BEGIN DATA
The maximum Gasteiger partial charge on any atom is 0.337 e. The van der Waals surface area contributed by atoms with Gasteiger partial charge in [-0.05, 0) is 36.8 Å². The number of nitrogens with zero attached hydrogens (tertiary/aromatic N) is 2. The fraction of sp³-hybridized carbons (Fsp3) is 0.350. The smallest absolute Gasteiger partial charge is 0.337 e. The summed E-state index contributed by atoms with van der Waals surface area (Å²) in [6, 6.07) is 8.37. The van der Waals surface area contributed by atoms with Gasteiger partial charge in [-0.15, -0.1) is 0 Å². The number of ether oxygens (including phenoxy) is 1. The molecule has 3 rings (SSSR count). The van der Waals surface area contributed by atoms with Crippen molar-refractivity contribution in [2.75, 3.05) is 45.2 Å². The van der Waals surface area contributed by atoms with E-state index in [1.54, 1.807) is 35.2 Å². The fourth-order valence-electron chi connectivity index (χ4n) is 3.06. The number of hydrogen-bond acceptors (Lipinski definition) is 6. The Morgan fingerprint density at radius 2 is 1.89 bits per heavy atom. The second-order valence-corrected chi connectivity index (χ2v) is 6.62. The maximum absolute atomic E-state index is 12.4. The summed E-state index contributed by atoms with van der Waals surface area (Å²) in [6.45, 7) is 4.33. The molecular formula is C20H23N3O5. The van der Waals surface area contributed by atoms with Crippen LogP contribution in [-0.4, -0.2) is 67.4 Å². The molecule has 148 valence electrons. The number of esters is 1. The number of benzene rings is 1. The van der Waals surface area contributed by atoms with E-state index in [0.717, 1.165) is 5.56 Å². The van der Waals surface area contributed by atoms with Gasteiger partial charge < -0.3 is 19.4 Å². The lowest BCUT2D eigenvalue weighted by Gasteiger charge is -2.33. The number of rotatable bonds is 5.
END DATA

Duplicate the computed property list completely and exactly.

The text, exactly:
The maximum Gasteiger partial charge on any atom is 0.337 e. The van der Waals surface area contributed by atoms with Gasteiger partial charge in [-0.05, 0) is 36.8 Å². The number of nitrogens with zero attached hydrogens (tertiary/aromatic N) is 2. The fraction of sp³-hybridized carbons (Fsp3) is 0.350. The smallest absolute Gasteiger partial charge is 0.337 e. The summed E-state index contributed by atoms with van der Waals surface area (Å²) in [6, 6.07) is 8.37. The van der Waals surface area contributed by atoms with Gasteiger partial charge in [-0.15, -0.1) is 0 Å². The number of ether oxygens (including phenoxy) is 1. The molecule has 3 rings (SSSR count). The van der Waals surface area contributed by atoms with Crippen molar-refractivity contribution in [2.75, 3.05) is 45.2 Å². The van der Waals surface area contributed by atoms with E-state index in [1.54, 1.807) is 35.2 Å². The fourth-order valence-electron chi connectivity index (χ4n) is 3.06. The number of hydrogen-bond acceptors (Lipinski definition) is 6. The Morgan fingerprint density at radius 2 is 1.89 bits per heavy atom. The second-order valence-corrected chi connectivity index (χ2v) is 6.62. The maximum absolute atomic E-state index is 12.4. The summed E-state index contributed by atoms with van der Waals surface area (Å²) in [6.45, 7) is 4.33. The molecular formula is C20H23N3O5. The van der Waals surface area contributed by atoms with Crippen LogP contribution in [-0.4, -0.2) is 67.4 Å². The molecule has 148 valence electrons. The number of esters is 1. The number of benzene rings is 1. The van der Waals surface area contributed by atoms with E-state index in [0.717, 1.165) is 5.56 Å². The van der Waals surface area contributed by atoms with Gasteiger partial charge < -0.3 is 19.4 Å². The lowest BCUT2D eigenvalue weighted by Gasteiger charge is -2.33. The number of rotatable bonds is 5.